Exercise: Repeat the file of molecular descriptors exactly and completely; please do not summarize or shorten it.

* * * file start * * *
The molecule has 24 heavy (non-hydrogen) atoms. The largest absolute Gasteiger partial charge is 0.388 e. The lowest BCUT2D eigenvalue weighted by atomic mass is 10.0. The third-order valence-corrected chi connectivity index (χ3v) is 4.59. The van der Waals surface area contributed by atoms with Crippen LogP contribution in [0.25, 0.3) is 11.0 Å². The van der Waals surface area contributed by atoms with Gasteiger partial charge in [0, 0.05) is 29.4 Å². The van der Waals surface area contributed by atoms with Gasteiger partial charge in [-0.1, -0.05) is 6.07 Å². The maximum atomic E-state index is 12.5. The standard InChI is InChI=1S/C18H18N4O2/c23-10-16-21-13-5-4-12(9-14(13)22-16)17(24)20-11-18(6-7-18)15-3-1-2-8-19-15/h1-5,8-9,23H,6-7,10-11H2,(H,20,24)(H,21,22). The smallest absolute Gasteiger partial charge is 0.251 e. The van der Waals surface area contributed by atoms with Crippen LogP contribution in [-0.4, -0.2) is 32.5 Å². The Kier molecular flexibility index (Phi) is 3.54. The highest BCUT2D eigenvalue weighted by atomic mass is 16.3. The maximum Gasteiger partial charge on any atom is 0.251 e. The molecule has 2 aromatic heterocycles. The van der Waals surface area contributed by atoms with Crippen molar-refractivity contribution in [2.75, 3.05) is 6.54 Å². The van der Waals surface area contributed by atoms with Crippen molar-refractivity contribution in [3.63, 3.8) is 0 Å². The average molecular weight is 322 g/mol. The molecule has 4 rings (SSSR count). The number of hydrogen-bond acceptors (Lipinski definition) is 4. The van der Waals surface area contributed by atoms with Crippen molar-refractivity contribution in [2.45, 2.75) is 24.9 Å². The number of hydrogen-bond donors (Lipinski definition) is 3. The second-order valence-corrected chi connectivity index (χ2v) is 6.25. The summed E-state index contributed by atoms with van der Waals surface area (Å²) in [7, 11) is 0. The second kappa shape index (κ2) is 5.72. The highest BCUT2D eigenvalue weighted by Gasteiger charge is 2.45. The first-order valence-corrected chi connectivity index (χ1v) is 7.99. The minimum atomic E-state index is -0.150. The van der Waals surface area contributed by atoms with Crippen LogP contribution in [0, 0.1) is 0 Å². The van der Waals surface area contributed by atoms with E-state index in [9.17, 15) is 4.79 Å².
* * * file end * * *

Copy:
The molecule has 24 heavy (non-hydrogen) atoms. The largest absolute Gasteiger partial charge is 0.388 e. The lowest BCUT2D eigenvalue weighted by atomic mass is 10.0. The third-order valence-corrected chi connectivity index (χ3v) is 4.59. The van der Waals surface area contributed by atoms with Crippen LogP contribution in [0.25, 0.3) is 11.0 Å². The van der Waals surface area contributed by atoms with Gasteiger partial charge in [0, 0.05) is 29.4 Å². The van der Waals surface area contributed by atoms with Gasteiger partial charge in [-0.1, -0.05) is 6.07 Å². The maximum atomic E-state index is 12.5. The standard InChI is InChI=1S/C18H18N4O2/c23-10-16-21-13-5-4-12(9-14(13)22-16)17(24)20-11-18(6-7-18)15-3-1-2-8-19-15/h1-5,8-9,23H,6-7,10-11H2,(H,20,24)(H,21,22). The smallest absolute Gasteiger partial charge is 0.251 e. The van der Waals surface area contributed by atoms with Crippen LogP contribution in [-0.4, -0.2) is 32.5 Å². The Kier molecular flexibility index (Phi) is 3.54. The highest BCUT2D eigenvalue weighted by atomic mass is 16.3. The maximum Gasteiger partial charge on any atom is 0.251 e. The molecule has 2 aromatic heterocycles. The van der Waals surface area contributed by atoms with Crippen molar-refractivity contribution in [2.75, 3.05) is 6.54 Å². The van der Waals surface area contributed by atoms with Crippen molar-refractivity contribution in [3.63, 3.8) is 0 Å². The average molecular weight is 322 g/mol. The molecule has 4 rings (SSSR count). The number of hydrogen-bond acceptors (Lipinski definition) is 4. The van der Waals surface area contributed by atoms with Crippen molar-refractivity contribution in [2.45, 2.75) is 24.9 Å². The number of hydrogen-bond donors (Lipinski definition) is 3. The second-order valence-corrected chi connectivity index (χ2v) is 6.25. The summed E-state index contributed by atoms with van der Waals surface area (Å²) in [7, 11) is 0. The second kappa shape index (κ2) is 5.72. The highest BCUT2D eigenvalue weighted by Gasteiger charge is 2.45. The first-order valence-corrected chi connectivity index (χ1v) is 7.99. The minimum atomic E-state index is -0.150. The van der Waals surface area contributed by atoms with Crippen LogP contribution in [0, 0.1) is 0 Å². The van der Waals surface area contributed by atoms with E-state index in [9.17, 15) is 4.79 Å².